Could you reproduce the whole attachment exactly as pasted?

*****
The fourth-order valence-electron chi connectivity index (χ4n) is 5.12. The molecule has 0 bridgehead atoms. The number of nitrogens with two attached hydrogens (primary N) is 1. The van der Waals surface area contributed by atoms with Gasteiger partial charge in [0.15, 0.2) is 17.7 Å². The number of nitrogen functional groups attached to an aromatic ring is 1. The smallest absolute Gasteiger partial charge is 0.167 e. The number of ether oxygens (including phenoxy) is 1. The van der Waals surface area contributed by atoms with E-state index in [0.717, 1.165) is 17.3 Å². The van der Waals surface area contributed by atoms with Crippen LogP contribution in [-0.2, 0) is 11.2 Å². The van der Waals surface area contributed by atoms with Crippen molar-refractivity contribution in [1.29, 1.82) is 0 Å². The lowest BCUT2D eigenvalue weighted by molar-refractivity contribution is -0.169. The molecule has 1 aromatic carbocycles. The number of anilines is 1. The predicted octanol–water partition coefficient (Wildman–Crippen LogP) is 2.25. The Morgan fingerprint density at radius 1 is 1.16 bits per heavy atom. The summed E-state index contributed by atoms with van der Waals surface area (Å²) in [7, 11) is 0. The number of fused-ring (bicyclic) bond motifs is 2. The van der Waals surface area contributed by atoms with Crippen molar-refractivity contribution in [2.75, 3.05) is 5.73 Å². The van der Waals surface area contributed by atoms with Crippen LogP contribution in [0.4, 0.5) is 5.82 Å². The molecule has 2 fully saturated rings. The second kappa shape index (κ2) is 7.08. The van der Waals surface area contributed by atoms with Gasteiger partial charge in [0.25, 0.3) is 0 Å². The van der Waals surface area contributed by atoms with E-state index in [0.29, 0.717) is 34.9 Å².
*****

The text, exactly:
The fourth-order valence-electron chi connectivity index (χ4n) is 5.12. The molecule has 0 bridgehead atoms. The number of nitrogens with two attached hydrogens (primary N) is 1. The van der Waals surface area contributed by atoms with Gasteiger partial charge in [0.15, 0.2) is 17.7 Å². The number of nitrogen functional groups attached to an aromatic ring is 1. The smallest absolute Gasteiger partial charge is 0.167 e. The number of ether oxygens (including phenoxy) is 1. The van der Waals surface area contributed by atoms with E-state index in [0.717, 1.165) is 17.3 Å². The van der Waals surface area contributed by atoms with Crippen LogP contribution in [-0.2, 0) is 11.2 Å². The van der Waals surface area contributed by atoms with Crippen molar-refractivity contribution in [1.29, 1.82) is 0 Å². The lowest BCUT2D eigenvalue weighted by molar-refractivity contribution is -0.169. The molecule has 1 aromatic carbocycles. The number of anilines is 1. The predicted octanol–water partition coefficient (Wildman–Crippen LogP) is 2.25. The Morgan fingerprint density at radius 1 is 1.16 bits per heavy atom. The summed E-state index contributed by atoms with van der Waals surface area (Å²) in [7, 11) is 0. The number of fused-ring (bicyclic) bond motifs is 2. The van der Waals surface area contributed by atoms with Crippen molar-refractivity contribution in [2.75, 3.05) is 5.73 Å². The van der Waals surface area contributed by atoms with Crippen LogP contribution in [0.4, 0.5) is 5.82 Å². The molecule has 2 fully saturated rings. The second kappa shape index (κ2) is 7.08. The van der Waals surface area contributed by atoms with Gasteiger partial charge in [0.25, 0.3) is 0 Å². The van der Waals surface area contributed by atoms with E-state index in [0.29, 0.717) is 34.9 Å².